Xie Feng: I will answer the second question for you. Bike sharing makes it more convenient for residents to transfer, which has a great value. But we are also surprised that bike sharing has developed so rapidly. The Ministry of Transport has defined it as “Internet rental bikes”, which is closer to what they actually are. We encourage the development of bike sharing as well as enhanced regulation on bikes. From the second half of last year, we have been working on guidance for developing and regulating the Internet rental bikes. As the department responsible for transport in the city, we have been paying attention to the industry and have been sharing information with other departments. We will refer to the regulation experience in other parts of the country to come up with our own regulations.

 

We have done some work, including summoning relevant governmental departments for surveys and discussions. Besides, we have been collecting opinions from representatives of the two sessions. A third party was introduced to send out questionnaires to see what people think of bike sharing. The four leading cities in China ‑- Beijing, Shanghai, Guangzhou and Shenzhen -- face many similar problems and we held seminars to discuss them. After that we have issued an exposure draft and published it on the Shanghai’s portal website and Weibo to gather public opinions between April 28 and May 7, during which we received more than 300 pieces of advice through email or correspondence.

 

On August 3, the Ministry of Transport and other relevant sectors jointly issued the Opinions on Encouraging and Regulating the Development of Internet Rental Bikes and we have made some improvements accordingly. The regulation on bike sharing will be guided when the official paper comes out.

 

We continue to encourage the development of Internet rental bikes while working to strengthen regulation on such bikes. So far the work has been effective. The number of bikes used totaled 1.78 million at most, but with the joint work of the police, city management and district sectors and the requirement on the companies to manage better, the number is down to 1.15 million. The situation concerning bike jams in downtown has improved. Quite a few of them have been reallocated to suburban areas where they appear to be in better order.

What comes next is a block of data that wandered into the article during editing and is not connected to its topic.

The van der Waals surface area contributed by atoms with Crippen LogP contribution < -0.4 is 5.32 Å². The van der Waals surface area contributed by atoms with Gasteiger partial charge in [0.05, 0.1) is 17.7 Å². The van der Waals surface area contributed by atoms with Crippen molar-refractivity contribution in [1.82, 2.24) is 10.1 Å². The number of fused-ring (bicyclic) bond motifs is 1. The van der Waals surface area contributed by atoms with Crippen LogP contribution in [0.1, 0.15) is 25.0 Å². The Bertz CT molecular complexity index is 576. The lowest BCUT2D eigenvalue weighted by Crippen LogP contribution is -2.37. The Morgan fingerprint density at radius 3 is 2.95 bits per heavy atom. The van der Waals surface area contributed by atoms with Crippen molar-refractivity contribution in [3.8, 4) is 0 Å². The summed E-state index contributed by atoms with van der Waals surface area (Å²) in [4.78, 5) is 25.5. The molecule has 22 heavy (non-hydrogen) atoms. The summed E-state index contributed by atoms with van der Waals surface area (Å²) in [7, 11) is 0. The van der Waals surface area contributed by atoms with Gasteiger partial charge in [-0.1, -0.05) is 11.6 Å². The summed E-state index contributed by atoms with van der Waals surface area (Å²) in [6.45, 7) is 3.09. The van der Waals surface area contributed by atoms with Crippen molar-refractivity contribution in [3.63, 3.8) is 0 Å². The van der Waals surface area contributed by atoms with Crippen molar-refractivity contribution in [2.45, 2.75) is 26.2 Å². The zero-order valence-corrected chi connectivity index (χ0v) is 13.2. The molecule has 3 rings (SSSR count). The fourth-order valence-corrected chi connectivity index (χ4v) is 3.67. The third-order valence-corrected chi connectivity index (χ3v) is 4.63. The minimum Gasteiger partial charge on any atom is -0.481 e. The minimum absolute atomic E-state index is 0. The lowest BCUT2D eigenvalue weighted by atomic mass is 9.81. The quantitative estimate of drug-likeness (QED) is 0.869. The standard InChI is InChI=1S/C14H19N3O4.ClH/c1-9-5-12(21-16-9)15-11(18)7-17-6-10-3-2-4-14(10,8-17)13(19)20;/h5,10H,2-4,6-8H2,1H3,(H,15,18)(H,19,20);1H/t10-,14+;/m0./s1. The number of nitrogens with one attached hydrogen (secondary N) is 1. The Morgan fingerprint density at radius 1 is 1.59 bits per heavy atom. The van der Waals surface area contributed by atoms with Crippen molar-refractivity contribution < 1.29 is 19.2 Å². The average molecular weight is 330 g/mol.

Shanghai Radio: Director Xie mentioned Bus Route 71. I wonder if the route has turned out to be what was expected of it when it started. Also, people would like to know if the speed for the route can be faster. Can other areas have a bus route like 71 to have a medium passenger load?

 

Xie Feng: Route 71 has been attracting attention since it started to run. It is an important route in the city running from the west to the east. Besides, it is totally different from the traditional transport above ground as its stops are set in the middle of the road. It has its own special lane, too. The length of the bus is as long as 18 meters. It is our first route with the medium passenger load, so we have been preparing for the subsequent survey and appraisal in the beginning to see what we should stick with and what we can abandon. We will also make improvements on the problems in the operation. Director Yang will give you more details.

 

Yang Xiaoxi: We set up an appraisal team right after Route 71 started running to assess its reliability and efficiency in the long run, concerning planning, construction and operation. The replicable experience will be the basis for our decision in the future. Judging from the data of the third party assessment, the medium load bus has realized the goals for which it was designed, with some aspects better than we expected.

 

Director Xie has talked about the running speed.

 

On weekdays the daily average flow is around 45,000 and the highest would be 55,000 passengers. In the morning rush hour, the speed is 17.5km/h and in the afternoon 17.1km/h, which is well above the average (13km/h) for general buses. The effect is obvious to see. Also we need to strike a balance between speed and safety. We prefer the speed to remain at 17-18km/h.

 

We are planning further for the future. Fengxian BRT is under construction and might be put into use early next year. Songjiang T1 and T2 will be available next year, too. Besides, we are doing the overall design for express buses or medium load transport in downtown. The complements will be made based on the connection of the bus network and the subway network. In the end the two networks will be integrated to support urban public transit.

 

Generally speaking, the public transport above ground needs to be improved by extending more lines in the first step and then improving on the service level, especially in terms of punctuality, comfort and safety.